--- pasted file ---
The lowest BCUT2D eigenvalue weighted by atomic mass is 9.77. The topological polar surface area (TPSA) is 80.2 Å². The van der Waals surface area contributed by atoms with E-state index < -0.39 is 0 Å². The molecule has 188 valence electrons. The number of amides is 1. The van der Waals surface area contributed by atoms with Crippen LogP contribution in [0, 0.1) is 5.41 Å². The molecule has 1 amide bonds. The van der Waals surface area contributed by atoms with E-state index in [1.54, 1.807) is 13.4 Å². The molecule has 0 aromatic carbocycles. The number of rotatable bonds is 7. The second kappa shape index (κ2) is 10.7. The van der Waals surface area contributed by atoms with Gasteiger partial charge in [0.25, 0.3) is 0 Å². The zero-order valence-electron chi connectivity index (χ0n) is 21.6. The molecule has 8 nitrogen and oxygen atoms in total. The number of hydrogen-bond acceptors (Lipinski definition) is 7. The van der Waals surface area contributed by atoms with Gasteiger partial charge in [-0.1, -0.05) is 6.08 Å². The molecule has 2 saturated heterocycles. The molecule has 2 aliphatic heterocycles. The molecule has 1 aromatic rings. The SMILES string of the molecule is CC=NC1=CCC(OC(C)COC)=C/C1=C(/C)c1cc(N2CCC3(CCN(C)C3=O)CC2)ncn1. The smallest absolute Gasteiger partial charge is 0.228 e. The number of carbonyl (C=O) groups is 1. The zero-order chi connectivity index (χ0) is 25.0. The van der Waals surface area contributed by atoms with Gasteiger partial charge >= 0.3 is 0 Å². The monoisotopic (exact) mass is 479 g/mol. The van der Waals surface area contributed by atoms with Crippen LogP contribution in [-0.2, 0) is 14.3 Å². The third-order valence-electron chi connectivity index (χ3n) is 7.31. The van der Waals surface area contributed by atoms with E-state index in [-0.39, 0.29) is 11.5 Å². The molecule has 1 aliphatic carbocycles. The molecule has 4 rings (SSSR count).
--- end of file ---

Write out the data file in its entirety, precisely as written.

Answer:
The lowest BCUT2D eigenvalue weighted by atomic mass is 9.77. The topological polar surface area (TPSA) is 80.2 Å². The van der Waals surface area contributed by atoms with E-state index < -0.39 is 0 Å². The molecule has 188 valence electrons. The number of amides is 1. The van der Waals surface area contributed by atoms with Crippen LogP contribution in [0, 0.1) is 5.41 Å². The molecule has 1 amide bonds. The van der Waals surface area contributed by atoms with E-state index in [1.54, 1.807) is 13.4 Å². The molecule has 0 aromatic carbocycles. The number of rotatable bonds is 7. The second kappa shape index (κ2) is 10.7. The van der Waals surface area contributed by atoms with Gasteiger partial charge in [0.25, 0.3) is 0 Å². The zero-order valence-electron chi connectivity index (χ0n) is 21.6. The molecule has 8 nitrogen and oxygen atoms in total. The number of hydrogen-bond acceptors (Lipinski definition) is 7. The van der Waals surface area contributed by atoms with Gasteiger partial charge in [-0.1, -0.05) is 6.08 Å². The molecule has 2 saturated heterocycles. The molecule has 2 aliphatic heterocycles. The molecule has 1 aromatic rings. The SMILES string of the molecule is CC=NC1=CCC(OC(C)COC)=C/C1=C(/C)c1cc(N2CCC3(CCN(C)C3=O)CC2)ncn1. The smallest absolute Gasteiger partial charge is 0.228 e. The number of carbonyl (C=O) groups is 1. The zero-order chi connectivity index (χ0) is 25.0. The van der Waals surface area contributed by atoms with Gasteiger partial charge >= 0.3 is 0 Å². The monoisotopic (exact) mass is 479 g/mol. The van der Waals surface area contributed by atoms with Crippen LogP contribution in [-0.2, 0) is 14.3 Å². The third-order valence-electron chi connectivity index (χ3n) is 7.31. The van der Waals surface area contributed by atoms with E-state index in [-0.39, 0.29) is 11.5 Å². The molecule has 1 aliphatic carbocycles. The molecule has 4 rings (SSSR count).